Changes in the Use of Narrative in Early American Cinema

Describes how film, once perceived as a new and innovative form of technology, has evolved into what many consider to be a form of art.

This paper explores the evolution of film from a technology to an art form. The changes that took place in filming technology, the changes in the approach to filming, and changes in attitudes towards film are cited as reasons why the early perception of film changed from that of a new technology to that of an art form. The paper also talks about how the introduction of the narrative helped enforce the growing belief that film was an form of art, not just another new technology.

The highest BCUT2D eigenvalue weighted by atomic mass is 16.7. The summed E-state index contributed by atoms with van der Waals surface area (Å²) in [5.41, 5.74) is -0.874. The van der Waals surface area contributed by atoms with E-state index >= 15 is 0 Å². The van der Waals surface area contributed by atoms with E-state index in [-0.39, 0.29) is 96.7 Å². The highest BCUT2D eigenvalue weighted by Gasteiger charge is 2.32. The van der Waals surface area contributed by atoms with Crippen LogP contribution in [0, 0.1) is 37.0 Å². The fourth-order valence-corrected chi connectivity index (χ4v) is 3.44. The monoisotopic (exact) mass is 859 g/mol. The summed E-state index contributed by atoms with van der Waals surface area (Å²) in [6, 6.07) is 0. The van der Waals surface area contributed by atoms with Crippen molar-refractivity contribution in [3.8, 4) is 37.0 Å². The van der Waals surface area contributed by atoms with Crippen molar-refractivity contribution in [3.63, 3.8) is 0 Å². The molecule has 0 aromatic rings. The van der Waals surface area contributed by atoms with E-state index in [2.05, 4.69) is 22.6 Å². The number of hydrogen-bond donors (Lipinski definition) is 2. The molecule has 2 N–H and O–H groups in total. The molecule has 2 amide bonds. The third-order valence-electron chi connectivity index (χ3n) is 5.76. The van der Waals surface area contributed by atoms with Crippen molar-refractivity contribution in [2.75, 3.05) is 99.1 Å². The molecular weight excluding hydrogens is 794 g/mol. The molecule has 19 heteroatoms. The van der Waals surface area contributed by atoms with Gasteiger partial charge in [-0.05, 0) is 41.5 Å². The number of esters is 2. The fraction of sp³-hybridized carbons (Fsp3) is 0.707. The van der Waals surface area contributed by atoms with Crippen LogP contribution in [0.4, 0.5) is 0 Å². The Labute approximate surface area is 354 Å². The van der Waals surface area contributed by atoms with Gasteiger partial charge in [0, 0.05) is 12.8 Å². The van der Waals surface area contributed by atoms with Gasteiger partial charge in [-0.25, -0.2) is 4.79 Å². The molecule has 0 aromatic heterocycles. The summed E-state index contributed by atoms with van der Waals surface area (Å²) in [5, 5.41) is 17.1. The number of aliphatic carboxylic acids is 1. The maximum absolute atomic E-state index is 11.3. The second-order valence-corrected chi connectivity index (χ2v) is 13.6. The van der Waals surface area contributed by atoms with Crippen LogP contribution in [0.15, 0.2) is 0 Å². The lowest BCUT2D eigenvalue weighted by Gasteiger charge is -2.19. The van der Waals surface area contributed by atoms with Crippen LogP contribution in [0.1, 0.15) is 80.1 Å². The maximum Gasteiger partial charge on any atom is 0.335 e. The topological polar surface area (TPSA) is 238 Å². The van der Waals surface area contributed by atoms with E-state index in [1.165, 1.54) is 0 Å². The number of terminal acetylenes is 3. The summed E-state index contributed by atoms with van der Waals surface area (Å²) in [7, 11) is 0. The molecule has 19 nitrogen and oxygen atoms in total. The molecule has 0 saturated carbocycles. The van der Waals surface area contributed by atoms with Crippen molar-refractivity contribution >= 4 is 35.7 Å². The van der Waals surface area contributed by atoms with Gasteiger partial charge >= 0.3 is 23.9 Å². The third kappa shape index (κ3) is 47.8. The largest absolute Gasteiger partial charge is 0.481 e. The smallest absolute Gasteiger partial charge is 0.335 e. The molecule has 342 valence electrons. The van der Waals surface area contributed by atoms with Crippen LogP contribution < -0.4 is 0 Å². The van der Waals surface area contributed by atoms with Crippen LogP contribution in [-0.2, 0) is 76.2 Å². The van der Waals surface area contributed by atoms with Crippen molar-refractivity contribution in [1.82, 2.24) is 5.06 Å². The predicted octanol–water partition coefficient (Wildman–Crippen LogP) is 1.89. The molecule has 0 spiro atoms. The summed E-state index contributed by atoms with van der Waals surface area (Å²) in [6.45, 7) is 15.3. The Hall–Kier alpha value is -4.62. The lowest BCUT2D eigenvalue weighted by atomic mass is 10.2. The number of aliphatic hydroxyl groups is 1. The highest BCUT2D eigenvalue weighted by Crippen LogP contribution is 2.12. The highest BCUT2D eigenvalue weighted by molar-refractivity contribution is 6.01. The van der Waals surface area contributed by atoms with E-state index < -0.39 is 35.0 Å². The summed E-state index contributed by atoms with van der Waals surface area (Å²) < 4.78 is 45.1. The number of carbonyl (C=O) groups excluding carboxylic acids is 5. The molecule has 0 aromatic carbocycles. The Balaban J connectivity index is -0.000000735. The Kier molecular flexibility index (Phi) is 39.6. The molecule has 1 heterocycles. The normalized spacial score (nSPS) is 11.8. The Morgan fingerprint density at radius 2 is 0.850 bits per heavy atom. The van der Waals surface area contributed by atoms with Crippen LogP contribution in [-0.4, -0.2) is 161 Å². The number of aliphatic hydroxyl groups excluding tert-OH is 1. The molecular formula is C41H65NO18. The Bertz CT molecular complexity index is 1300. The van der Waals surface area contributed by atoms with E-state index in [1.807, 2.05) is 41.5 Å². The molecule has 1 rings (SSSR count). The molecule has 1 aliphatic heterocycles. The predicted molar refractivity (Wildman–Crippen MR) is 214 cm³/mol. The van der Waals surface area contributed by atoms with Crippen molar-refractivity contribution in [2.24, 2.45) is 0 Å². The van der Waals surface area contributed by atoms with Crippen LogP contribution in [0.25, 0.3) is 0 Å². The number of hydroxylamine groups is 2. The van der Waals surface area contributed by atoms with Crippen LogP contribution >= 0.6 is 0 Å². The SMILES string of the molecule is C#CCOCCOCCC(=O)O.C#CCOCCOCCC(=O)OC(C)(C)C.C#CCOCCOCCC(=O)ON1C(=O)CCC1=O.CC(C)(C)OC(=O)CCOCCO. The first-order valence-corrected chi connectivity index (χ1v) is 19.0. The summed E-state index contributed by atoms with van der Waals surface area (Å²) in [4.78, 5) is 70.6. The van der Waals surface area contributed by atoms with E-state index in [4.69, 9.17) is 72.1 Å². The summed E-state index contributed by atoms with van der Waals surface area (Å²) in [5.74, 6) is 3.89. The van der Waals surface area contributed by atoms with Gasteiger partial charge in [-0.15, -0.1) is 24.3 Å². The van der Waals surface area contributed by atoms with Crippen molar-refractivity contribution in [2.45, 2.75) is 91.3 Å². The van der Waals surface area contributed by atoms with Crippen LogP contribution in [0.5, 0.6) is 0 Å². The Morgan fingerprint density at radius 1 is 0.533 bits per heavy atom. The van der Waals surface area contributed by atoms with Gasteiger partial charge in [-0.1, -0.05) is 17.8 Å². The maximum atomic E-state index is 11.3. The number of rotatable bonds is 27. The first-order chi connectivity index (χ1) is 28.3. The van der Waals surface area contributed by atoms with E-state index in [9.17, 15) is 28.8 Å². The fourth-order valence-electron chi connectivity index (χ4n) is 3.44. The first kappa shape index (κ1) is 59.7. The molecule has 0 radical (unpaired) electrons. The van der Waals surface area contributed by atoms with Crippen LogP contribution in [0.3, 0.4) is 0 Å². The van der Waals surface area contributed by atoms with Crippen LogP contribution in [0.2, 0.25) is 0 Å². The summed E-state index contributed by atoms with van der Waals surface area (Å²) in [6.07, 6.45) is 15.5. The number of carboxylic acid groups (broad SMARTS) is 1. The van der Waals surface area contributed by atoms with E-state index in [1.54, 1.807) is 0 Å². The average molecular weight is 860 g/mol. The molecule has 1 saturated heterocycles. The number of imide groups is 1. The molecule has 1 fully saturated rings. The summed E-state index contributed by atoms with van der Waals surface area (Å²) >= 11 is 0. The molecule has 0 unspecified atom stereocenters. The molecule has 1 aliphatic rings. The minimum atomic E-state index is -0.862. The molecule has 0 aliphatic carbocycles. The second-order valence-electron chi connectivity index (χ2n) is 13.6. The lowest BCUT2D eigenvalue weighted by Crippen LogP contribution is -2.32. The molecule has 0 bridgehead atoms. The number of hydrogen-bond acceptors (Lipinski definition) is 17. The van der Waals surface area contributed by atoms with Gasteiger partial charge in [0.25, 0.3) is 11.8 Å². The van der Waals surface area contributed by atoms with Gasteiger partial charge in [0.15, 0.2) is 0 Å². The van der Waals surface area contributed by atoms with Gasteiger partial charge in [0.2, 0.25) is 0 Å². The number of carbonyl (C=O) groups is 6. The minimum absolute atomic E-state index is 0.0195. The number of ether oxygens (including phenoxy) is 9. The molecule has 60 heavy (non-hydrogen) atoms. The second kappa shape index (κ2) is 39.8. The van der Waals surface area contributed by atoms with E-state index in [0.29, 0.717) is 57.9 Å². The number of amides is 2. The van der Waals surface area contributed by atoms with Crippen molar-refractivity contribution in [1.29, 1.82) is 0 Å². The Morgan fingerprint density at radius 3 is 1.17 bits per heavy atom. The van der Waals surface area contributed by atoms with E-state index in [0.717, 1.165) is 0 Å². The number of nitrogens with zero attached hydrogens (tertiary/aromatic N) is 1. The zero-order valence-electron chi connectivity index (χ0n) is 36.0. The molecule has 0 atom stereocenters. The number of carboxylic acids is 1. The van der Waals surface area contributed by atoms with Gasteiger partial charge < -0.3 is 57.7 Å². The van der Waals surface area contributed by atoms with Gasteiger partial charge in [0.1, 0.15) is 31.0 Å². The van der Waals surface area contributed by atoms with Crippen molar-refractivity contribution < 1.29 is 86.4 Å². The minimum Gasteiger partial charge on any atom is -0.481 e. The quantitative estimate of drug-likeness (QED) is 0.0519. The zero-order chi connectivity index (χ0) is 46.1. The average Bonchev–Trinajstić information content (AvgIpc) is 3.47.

“Although it may be difficult to conceive of in our modern era, as film has taken its place alongside the long-accepted artistic mediums of painting and sculpture as an “art form”, during the early era of silent film this was far from the case. At the beginning of the 20th century, film had the status more of a modern technological curiosity or “freak show” rather than the status of art. The earliest works of film of the very end of the 19th century encouraged the viewer to simply marvel at the “moving picture” before his or her eyes, almost regardless of its content. Quite often these early clips of film had no narrative to speak of. The purpose of such shorts was to simply show the nature (and the limits) of the medium and to capture, however imperfectly, dancers, actors, and other noteworthy individuals of the day in motion, much like a moving newspaper.”

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